March 16, 2017
By James Wigderson
Special Guest Perspective for the MacIver Institute
Do Wisconsin Democrats need a class in the state constitution? During the debate over an amendment to eliminate the office of the state treasurer, it certainly seemed that way.
The amendment, which passed both houses and is going to the voters in a referendum next year, finishes the job that so many in state government have started by ending the one remaining duty of the state treasurer. The lieutenant governor will now serve on the Board of Commissioners of Public Lands (BCPL) instead, along with the state attorney general and the secretary of state.
When the Senate considered the amendment last week, Sen. Dan Feyen, R-Fond du Lac, pointed out that since the lieutenant governor position is a partisan elected official, the seat will still be accountable to the voters.
That prompted a reply from Sen. Jon Erpenbach, D-Middleton, who said:
“Technically the lieutenant governor is not elected. The senator from the 18th had said the commission will be served by three elected officials. Well, it’s just essentially two. Since 1967, the lieutenant governor and the governor have essentially run as a package. So I just want the record to show that there is not a separate vote except in the primary for the lieutenant governor here in the state of Wisconsin.”
In the state assembly, Rep. Gary Hebl, D-Sun Prairie, said of the change, “We’re passing that money over to DOA under the auspices of the governor, and therefore we lose control of those funds.”
Hebl added, “We are getting rid of an elected official and turning over those funds to an appointed official. Bad, bad idea.”
Granted, some Democrats think that any election that does not go their way is not a real election. However, what Erpenbach describes, and mischaracterizes, is the election of a state constitutional officer.
The lieutenant governor runs separately from the governor in the partisan primary. If the voters are unhappy with the lieutenant governor, they can support a challenger then.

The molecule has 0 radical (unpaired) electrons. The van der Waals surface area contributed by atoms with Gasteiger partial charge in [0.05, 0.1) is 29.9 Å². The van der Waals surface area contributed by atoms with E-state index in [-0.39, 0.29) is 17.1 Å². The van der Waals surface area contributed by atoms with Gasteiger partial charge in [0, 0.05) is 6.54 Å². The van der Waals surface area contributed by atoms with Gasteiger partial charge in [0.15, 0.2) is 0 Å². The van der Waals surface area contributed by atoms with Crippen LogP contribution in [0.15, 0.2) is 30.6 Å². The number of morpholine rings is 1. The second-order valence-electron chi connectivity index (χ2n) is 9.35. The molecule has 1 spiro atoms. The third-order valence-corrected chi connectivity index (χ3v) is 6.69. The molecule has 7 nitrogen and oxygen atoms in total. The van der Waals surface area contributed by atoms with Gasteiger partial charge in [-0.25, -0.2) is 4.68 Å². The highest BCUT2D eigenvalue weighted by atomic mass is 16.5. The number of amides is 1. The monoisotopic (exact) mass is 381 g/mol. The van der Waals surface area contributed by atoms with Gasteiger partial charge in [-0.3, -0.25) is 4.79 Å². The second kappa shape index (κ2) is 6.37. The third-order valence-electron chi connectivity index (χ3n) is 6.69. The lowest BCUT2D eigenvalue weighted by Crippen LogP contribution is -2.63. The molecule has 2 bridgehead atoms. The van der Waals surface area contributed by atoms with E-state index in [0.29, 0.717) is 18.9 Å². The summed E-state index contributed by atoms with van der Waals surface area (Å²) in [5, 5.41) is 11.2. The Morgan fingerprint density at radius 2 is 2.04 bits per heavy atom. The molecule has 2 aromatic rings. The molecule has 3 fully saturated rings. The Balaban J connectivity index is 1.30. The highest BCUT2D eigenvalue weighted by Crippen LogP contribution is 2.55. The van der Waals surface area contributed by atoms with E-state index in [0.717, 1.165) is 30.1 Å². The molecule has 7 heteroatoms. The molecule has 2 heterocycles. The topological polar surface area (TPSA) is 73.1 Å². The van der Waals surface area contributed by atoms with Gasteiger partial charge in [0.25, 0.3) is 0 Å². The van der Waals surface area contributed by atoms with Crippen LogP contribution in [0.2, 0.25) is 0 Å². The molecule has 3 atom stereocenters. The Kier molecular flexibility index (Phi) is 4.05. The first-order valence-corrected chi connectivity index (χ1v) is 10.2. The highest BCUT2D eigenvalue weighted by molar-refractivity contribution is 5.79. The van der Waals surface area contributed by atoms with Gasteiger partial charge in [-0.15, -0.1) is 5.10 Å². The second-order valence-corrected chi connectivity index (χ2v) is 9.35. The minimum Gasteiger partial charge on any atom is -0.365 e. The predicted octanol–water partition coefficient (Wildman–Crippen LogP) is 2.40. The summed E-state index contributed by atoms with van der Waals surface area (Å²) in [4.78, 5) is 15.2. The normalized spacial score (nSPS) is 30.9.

During the general election, Erpenbach is correct that the lieutenant governor candidate runs with the gubernatorial candidate of the same party as a ticket. However, that means that the two offices are elected jointly, not that the one office is unelected. If the voters really are uncomfortable with a candidate for lieutenant governor, they can vote the whole ticket down.
But what Erpenbach has conveniently forgotten is that current Lt. Governor Rebecca Kleefisch actually ran separately statewide and won. During the recall elections, the lieutenant governor and the governor were recalled separately and had to run in the recall election separately. Kleefisch defeated her opponent with 53 percent of the vote.
So, far from being unaccountable to the voters, the lieutenant governor is actually an elected constitutional officer and can be held accountable just like any other elected official.
As for Hebl’s bizarre claim that the lieutenant governor is somehow “appointed,” he is apparently ignorant of how the last lieutenant governor of his party was not Governor Jim Doyle’s choice and was given no responsibilities by the governor.
But more than that, the administration of the BCPL is still in the hands of three elected officials – not appointed officials, not the Department of Administration. Nor is this “a power grab” by the governor as some have characterized the amendment. He still would have no position on the BCPL. Also, it doesn’t matter who “controls” the funds administered by the BCPL because the state constitution dictates how the earnings from the funds are spent.
Opponents to the constitutional amendment eliminating the state treasurer will need to come up with a better case than the sole remaining duty being transferred to another elected official. After all, governors and legislators from both parties have supported the gradual chipping away of the office’s duties.
But if the devolving of the treasurer’s other duties to the administration is a power grab, it’s the most farsighted, slow-motion power grab in political history. Back in 1952, the Waukesha Freeman questioned why the state continues to elect a secretary of state and a state treasurer.
“The fact is, although it is rarely discussed with any candor, that this office and the state treasurer’s office are losing public interest and awareness,” the editorial said. “The paucity of candidates for this and other offices reveals their diminishing importance and suggests, perhaps, that some day the legislature will recognize reality and abolish them altogether.”
As another prominent Democrat would phrase it, the long arc of history has been towards making the office irrelevant. Opponents of the amendment will have to answer the question that if this vestigial office has no authority, and is unlikely to ever be granted it in the future, then why should the voters want to keep it?